This post imported from StackExchange Physics at 2014-03-22 17:20 (UCT), posted by SE-user Peter4075
Is it possible to describe, in absolute baby steps why that implication is true?

This post imported from StackExchange Physics at 2014-03-22 17:20 (UCT), posted by SE-user Peter4075
The only sentence in which I mentioned Lagrangians was when I said that you may calculate the formula for the stress-energy tensor out of the Lagrangian. If you can't use the Lagrangians, you won't be able to derive the stress-energy tensor in this way and you may ignore this sentence. You will have to use an explicit God-given formula for $T$. But otherwise nothing whatsoever changes about the remaining things I said. For the equivalence of global and local continuity equation - conservation laws - see en.wikipedia.org/wiki/Continuity_equation . It uses $\partial$, not $\nabla$.

This post imported from StackExchange Physics at 2014-03-22 17:20 (UCT), posted by SE-user Luboš Motl
apologies for being a bit slow on the uptake. This stuff would be a lot easier if (a) I was smarter and (b) I had a degree in physics. I confess I've only just today found out what a continuity equation is! I've also just read a reasonably understandable on-line piece by Weiss and Baez titled, "Is energy conserved in general relativity". Their answer is an unambiguous, "In special cases, yes. In general — it depends on what you mean by 'energy', and what you mean by 'conserved'." Glad that's sorted out.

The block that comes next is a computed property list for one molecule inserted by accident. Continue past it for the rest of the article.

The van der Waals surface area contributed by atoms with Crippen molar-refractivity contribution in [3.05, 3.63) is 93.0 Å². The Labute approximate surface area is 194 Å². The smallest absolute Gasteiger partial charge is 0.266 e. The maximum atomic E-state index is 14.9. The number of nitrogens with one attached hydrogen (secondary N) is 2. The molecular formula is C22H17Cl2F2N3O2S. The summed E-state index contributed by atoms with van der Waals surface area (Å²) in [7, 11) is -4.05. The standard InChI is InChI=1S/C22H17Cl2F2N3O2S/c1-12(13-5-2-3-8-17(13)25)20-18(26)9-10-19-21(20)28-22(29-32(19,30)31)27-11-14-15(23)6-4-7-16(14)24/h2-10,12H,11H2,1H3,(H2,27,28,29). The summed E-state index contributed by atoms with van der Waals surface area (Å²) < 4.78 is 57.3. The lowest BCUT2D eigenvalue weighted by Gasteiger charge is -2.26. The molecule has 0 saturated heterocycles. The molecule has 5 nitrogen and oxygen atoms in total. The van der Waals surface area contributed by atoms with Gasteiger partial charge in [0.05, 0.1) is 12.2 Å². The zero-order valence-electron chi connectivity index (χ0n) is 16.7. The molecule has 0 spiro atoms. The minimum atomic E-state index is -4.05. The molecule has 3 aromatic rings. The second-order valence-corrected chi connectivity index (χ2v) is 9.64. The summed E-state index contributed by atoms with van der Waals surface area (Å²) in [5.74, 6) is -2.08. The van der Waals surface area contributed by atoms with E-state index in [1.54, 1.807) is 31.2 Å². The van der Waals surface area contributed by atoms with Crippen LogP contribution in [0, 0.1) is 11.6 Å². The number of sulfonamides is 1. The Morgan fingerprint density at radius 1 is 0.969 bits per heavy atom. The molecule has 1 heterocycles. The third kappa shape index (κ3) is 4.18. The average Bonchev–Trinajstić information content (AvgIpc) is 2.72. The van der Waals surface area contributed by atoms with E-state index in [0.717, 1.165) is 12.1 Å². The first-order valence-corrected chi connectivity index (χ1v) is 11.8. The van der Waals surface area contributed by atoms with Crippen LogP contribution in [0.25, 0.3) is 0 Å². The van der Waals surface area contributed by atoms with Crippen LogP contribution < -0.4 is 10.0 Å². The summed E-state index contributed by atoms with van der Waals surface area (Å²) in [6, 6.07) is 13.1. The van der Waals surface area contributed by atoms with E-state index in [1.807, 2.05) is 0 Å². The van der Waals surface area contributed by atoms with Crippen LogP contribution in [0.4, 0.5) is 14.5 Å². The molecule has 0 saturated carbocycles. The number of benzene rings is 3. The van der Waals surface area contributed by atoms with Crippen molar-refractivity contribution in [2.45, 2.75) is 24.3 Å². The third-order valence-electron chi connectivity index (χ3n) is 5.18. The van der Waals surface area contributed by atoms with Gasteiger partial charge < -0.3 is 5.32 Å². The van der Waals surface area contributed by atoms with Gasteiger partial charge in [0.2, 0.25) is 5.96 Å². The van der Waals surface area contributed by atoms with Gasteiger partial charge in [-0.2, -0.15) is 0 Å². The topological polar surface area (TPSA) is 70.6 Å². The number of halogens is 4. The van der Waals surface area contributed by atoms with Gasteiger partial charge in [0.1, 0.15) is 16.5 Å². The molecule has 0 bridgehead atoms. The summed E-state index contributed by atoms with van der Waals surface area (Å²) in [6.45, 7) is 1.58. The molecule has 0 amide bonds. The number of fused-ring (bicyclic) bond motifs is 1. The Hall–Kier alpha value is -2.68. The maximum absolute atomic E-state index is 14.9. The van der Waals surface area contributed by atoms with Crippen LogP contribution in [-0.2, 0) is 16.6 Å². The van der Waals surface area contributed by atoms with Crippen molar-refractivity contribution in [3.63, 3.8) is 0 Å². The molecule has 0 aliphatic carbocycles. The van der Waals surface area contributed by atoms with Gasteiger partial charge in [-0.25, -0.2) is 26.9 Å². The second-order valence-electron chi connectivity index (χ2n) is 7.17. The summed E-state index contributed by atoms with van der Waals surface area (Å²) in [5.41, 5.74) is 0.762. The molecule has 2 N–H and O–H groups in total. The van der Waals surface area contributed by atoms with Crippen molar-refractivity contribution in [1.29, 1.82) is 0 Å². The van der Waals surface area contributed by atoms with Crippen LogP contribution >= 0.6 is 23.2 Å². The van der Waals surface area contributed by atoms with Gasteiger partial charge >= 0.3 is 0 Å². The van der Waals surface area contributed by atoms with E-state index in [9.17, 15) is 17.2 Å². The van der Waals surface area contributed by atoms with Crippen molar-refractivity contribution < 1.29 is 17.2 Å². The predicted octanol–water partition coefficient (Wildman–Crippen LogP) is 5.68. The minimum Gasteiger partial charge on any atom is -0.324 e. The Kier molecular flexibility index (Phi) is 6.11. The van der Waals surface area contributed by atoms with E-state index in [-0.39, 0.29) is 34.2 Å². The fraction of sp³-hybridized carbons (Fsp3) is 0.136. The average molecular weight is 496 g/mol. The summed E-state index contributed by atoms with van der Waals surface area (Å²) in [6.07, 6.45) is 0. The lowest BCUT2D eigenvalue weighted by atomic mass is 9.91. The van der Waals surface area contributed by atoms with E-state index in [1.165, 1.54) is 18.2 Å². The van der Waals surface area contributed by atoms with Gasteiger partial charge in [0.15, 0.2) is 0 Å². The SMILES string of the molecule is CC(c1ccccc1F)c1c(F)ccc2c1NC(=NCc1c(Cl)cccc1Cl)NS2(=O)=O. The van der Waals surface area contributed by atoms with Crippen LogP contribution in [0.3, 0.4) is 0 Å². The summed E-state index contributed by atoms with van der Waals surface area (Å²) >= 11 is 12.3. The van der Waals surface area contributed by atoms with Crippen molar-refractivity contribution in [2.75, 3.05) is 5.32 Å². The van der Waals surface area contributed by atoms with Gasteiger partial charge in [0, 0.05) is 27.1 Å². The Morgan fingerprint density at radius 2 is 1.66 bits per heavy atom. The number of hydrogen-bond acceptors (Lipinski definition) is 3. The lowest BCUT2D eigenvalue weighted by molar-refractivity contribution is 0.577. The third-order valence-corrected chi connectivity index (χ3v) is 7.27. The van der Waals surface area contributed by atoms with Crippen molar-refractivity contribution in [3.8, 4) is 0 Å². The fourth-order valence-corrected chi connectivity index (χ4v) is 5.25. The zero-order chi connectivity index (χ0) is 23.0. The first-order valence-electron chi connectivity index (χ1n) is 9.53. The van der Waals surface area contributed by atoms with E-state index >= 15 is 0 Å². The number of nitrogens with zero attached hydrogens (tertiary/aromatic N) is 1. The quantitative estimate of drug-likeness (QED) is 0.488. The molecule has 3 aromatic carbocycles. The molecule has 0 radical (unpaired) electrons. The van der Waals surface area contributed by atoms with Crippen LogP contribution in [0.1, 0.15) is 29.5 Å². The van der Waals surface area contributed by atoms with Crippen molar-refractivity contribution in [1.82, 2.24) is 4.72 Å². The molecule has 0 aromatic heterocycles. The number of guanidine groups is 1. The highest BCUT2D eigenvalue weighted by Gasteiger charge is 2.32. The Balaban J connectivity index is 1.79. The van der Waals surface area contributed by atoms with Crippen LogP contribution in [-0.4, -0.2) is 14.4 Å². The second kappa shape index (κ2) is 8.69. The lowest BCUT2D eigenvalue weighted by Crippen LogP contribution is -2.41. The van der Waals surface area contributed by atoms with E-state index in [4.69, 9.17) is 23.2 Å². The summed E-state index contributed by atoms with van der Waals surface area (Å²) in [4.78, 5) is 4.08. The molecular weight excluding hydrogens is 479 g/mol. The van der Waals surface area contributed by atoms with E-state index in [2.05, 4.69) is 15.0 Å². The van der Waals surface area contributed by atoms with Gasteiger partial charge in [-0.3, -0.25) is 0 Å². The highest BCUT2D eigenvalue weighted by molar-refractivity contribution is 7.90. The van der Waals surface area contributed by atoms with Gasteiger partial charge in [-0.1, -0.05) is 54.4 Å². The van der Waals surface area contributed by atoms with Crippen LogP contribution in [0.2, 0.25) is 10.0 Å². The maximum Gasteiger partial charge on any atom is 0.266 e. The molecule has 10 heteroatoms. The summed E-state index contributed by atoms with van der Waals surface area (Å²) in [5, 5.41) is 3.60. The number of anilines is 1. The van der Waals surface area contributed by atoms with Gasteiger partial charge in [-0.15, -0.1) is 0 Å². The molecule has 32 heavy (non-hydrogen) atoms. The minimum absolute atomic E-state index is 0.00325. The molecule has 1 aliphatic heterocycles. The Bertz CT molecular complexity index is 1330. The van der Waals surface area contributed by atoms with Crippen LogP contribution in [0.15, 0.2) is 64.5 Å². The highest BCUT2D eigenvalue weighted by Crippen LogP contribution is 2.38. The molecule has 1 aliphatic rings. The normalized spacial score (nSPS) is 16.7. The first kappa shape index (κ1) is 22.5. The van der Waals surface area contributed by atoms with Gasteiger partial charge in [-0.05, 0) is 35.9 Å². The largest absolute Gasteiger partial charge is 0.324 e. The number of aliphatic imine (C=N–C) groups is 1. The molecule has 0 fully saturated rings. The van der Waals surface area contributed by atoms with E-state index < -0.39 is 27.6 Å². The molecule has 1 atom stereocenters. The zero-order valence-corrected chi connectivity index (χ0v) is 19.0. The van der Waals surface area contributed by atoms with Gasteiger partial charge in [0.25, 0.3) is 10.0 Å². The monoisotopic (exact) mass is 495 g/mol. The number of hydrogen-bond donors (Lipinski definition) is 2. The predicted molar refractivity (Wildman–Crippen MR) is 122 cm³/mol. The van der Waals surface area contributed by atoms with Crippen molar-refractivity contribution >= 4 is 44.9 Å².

This post imported from StackExchange Physics at 2014-03-22 17:20 (UCT), posted by SE-user Peter4075
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The stress-energy tensor describes the energy momentum content contributed by all the fields present with the exception of the gravitational field itself. However, just because it doesn't appear in the energy momentum tensor does not mean that gravity can't act, in some sense, as a source of gravity. The Einstein equations are nonlinear, and from this nonlinearity arises the possibility for gravity to "gravitate" in a consistent way.

Attempts to describe the energy-momentum of the gravitational field itself locally (as you would need to do if you wished to include a gravitational field contribution in the stress energy tensor) are known to run into problems. By locally I mean that we would try to write down a tensor field that encapsulates the gravitational field energy-momentum at each point.

This post imported from StackExchange Physics at 2014-03-22 17:20 (UCT), posted by SE-user twistor59
answered May 5, 2012 by (2,500 points)